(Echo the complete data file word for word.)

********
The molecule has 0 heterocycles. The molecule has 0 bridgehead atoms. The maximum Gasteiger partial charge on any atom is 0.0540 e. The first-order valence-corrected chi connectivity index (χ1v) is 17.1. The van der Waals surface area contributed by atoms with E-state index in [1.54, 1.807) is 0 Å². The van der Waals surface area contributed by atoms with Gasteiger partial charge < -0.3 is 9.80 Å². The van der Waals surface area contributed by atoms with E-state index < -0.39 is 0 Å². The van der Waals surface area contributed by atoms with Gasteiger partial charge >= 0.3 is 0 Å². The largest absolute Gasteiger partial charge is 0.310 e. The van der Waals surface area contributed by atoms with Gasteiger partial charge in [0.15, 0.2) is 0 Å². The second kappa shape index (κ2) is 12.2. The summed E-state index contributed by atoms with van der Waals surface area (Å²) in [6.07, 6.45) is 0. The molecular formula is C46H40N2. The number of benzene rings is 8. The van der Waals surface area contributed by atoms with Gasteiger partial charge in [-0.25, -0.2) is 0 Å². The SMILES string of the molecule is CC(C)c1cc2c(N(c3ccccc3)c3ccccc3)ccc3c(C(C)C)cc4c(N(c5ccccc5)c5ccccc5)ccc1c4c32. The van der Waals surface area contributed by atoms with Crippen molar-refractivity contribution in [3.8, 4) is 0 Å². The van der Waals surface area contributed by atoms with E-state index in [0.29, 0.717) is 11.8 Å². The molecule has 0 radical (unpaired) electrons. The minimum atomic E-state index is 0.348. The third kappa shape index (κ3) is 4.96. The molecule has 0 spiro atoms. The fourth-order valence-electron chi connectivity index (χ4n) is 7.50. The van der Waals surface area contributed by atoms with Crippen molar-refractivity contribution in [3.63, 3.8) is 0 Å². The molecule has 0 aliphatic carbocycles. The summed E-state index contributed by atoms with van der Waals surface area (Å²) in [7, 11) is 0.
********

The molecule has 0 heterocycles. The molecule has 0 bridgehead atoms. The maximum Gasteiger partial charge on any atom is 0.0540 e. The first-order valence-corrected chi connectivity index (χ1v) is 17.1. The van der Waals surface area contributed by atoms with E-state index in [1.54, 1.807) is 0 Å². The van der Waals surface area contributed by atoms with Gasteiger partial charge < -0.3 is 9.80 Å². The van der Waals surface area contributed by atoms with E-state index < -0.39 is 0 Å². The van der Waals surface area contributed by atoms with Gasteiger partial charge >= 0.3 is 0 Å². The largest absolute Gasteiger partial charge is 0.310 e. The van der Waals surface area contributed by atoms with Gasteiger partial charge in [0.15, 0.2) is 0 Å². The second kappa shape index (κ2) is 12.2. The summed E-state index contributed by atoms with van der Waals surface area (Å²) in [6.07, 6.45) is 0. The molecular formula is C46H40N2. The number of benzene rings is 8. The van der Waals surface area contributed by atoms with Gasteiger partial charge in [-0.25, -0.2) is 0 Å². The SMILES string of the molecule is CC(C)c1cc2c(N(c3ccccc3)c3ccccc3)ccc3c(C(C)C)cc4c(N(c5ccccc5)c5ccccc5)ccc1c4c32. The van der Waals surface area contributed by atoms with Crippen molar-refractivity contribution in [3.8, 4) is 0 Å². The van der Waals surface area contributed by atoms with E-state index in [0.29, 0.717) is 11.8 Å². The molecule has 0 radical (unpaired) electrons. The minimum atomic E-state index is 0.348. The third kappa shape index (κ3) is 4.96. The molecule has 0 spiro atoms. The fourth-order valence-electron chi connectivity index (χ4n) is 7.50. The van der Waals surface area contributed by atoms with Crippen molar-refractivity contribution in [3.63, 3.8) is 0 Å². The molecule has 0 aliphatic carbocycles. The summed E-state index contributed by atoms with van der Waals surface area (Å²) in [7, 11) is 0.